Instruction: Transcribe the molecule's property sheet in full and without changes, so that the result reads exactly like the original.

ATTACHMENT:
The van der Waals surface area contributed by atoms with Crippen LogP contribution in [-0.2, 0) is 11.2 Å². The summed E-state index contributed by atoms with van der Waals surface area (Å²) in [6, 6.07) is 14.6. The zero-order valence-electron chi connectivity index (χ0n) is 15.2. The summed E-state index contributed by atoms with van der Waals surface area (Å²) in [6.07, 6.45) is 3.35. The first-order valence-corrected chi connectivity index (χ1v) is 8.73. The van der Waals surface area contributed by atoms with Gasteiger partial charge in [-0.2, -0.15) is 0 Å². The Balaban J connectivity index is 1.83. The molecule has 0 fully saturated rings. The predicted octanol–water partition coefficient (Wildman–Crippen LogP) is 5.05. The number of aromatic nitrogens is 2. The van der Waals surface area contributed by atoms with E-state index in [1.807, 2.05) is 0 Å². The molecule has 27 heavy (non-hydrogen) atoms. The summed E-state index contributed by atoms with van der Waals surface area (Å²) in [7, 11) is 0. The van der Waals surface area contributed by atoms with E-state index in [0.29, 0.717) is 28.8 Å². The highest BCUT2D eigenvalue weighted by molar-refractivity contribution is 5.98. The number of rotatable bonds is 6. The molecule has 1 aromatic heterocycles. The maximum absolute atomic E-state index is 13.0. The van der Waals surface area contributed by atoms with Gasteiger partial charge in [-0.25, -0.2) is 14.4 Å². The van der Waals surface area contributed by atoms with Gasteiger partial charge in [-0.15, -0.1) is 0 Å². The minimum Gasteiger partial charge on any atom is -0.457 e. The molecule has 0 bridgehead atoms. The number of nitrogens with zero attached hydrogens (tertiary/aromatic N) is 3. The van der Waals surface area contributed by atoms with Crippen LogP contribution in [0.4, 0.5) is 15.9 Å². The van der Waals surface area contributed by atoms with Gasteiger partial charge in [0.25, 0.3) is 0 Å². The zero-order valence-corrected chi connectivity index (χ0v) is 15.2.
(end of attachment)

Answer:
The van der Waals surface area contributed by atoms with Crippen LogP contribution in [-0.2, 0) is 11.2 Å². The summed E-state index contributed by atoms with van der Waals surface area (Å²) in [6, 6.07) is 14.6. The zero-order valence-electron chi connectivity index (χ0n) is 15.2. The summed E-state index contributed by atoms with van der Waals surface area (Å²) in [6.07, 6.45) is 3.35. The first-order valence-corrected chi connectivity index (χ1v) is 8.73. The van der Waals surface area contributed by atoms with Gasteiger partial charge in [-0.2, -0.15) is 0 Å². The Balaban J connectivity index is 1.83. The molecule has 0 fully saturated rings. The predicted octanol–water partition coefficient (Wildman–Crippen LogP) is 5.05. The number of aromatic nitrogens is 2. The van der Waals surface area contributed by atoms with E-state index in [1.807, 2.05) is 0 Å². The molecule has 27 heavy (non-hydrogen) atoms. The summed E-state index contributed by atoms with van der Waals surface area (Å²) in [7, 11) is 0. The van der Waals surface area contributed by atoms with E-state index in [0.29, 0.717) is 28.8 Å². The highest BCUT2D eigenvalue weighted by molar-refractivity contribution is 5.98. The number of rotatable bonds is 6. The molecule has 1 aromatic heterocycles. The maximum absolute atomic E-state index is 13.0. The van der Waals surface area contributed by atoms with Gasteiger partial charge in [-0.25, -0.2) is 14.4 Å². The van der Waals surface area contributed by atoms with Gasteiger partial charge in [-0.15, -0.1) is 0 Å². The minimum Gasteiger partial charge on any atom is -0.457 e. The molecule has 0 bridgehead atoms. The number of nitrogens with zero attached hydrogens (tertiary/aromatic N) is 3. The van der Waals surface area contributed by atoms with Crippen LogP contribution in [0.4, 0.5) is 15.9 Å². The van der Waals surface area contributed by atoms with Gasteiger partial charge in [0.25, 0.3) is 0 Å². The zero-order valence-corrected chi connectivity index (χ0v) is 15.2.